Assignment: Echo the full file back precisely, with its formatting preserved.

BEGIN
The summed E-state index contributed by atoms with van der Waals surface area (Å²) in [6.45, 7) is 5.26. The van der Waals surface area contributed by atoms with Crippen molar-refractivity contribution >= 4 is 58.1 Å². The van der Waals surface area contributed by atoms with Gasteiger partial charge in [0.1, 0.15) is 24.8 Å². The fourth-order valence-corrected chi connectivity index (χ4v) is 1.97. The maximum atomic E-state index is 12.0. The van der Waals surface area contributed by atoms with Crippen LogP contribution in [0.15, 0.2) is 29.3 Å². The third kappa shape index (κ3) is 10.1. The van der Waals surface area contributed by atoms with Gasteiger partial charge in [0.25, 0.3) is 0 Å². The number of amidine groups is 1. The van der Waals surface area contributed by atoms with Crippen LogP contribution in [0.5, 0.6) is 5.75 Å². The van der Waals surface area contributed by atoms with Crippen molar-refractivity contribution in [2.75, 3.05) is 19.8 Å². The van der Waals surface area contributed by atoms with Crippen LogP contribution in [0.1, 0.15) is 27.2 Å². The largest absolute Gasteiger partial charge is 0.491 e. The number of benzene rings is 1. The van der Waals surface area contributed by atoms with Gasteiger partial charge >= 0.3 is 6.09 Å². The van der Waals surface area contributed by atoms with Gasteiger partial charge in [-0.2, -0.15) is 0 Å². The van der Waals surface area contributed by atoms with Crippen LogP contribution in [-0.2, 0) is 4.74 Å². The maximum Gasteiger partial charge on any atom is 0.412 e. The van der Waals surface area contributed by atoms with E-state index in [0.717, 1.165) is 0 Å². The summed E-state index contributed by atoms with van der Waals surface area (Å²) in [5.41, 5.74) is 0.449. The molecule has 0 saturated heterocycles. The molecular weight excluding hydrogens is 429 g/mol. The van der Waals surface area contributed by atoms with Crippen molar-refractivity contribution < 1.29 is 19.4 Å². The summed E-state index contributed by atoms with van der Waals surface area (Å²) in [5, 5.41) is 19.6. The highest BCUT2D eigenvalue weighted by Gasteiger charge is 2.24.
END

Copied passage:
The summed E-state index contributed by atoms with van der Waals surface area (Å²) in [6.45, 7) is 5.26. The van der Waals surface area contributed by atoms with Crippen molar-refractivity contribution >= 4 is 58.1 Å². The van der Waals surface area contributed by atoms with Gasteiger partial charge in [0.1, 0.15) is 24.8 Å². The fourth-order valence-corrected chi connectivity index (χ4v) is 1.97. The maximum atomic E-state index is 12.0. The van der Waals surface area contributed by atoms with Crippen LogP contribution in [0.15, 0.2) is 29.3 Å². The third kappa shape index (κ3) is 10.1. The van der Waals surface area contributed by atoms with Gasteiger partial charge in [0.25, 0.3) is 0 Å². The number of amidine groups is 1. The van der Waals surface area contributed by atoms with Crippen LogP contribution in [0.5, 0.6) is 5.75 Å². The van der Waals surface area contributed by atoms with Crippen molar-refractivity contribution in [2.75, 3.05) is 19.8 Å². The van der Waals surface area contributed by atoms with Crippen LogP contribution in [0.1, 0.15) is 27.2 Å². The largest absolute Gasteiger partial charge is 0.491 e. The number of benzene rings is 1. The van der Waals surface area contributed by atoms with Gasteiger partial charge >= 0.3 is 6.09 Å². The van der Waals surface area contributed by atoms with Gasteiger partial charge in [-0.2, -0.15) is 0 Å². The van der Waals surface area contributed by atoms with Crippen LogP contribution in [-0.2, 0) is 4.74 Å². The maximum Gasteiger partial charge on any atom is 0.412 e. The van der Waals surface area contributed by atoms with E-state index in [0.717, 1.165) is 0 Å². The summed E-state index contributed by atoms with van der Waals surface area (Å²) in [5.41, 5.74) is 0.449. The molecule has 0 saturated heterocycles. The molecular weight excluding hydrogens is 429 g/mol. The van der Waals surface area contributed by atoms with Crippen molar-refractivity contribution < 1.29 is 19.4 Å². The summed E-state index contributed by atoms with van der Waals surface area (Å²) in [5, 5.41) is 19.6. The highest BCUT2D eigenvalue weighted by Gasteiger charge is 2.24.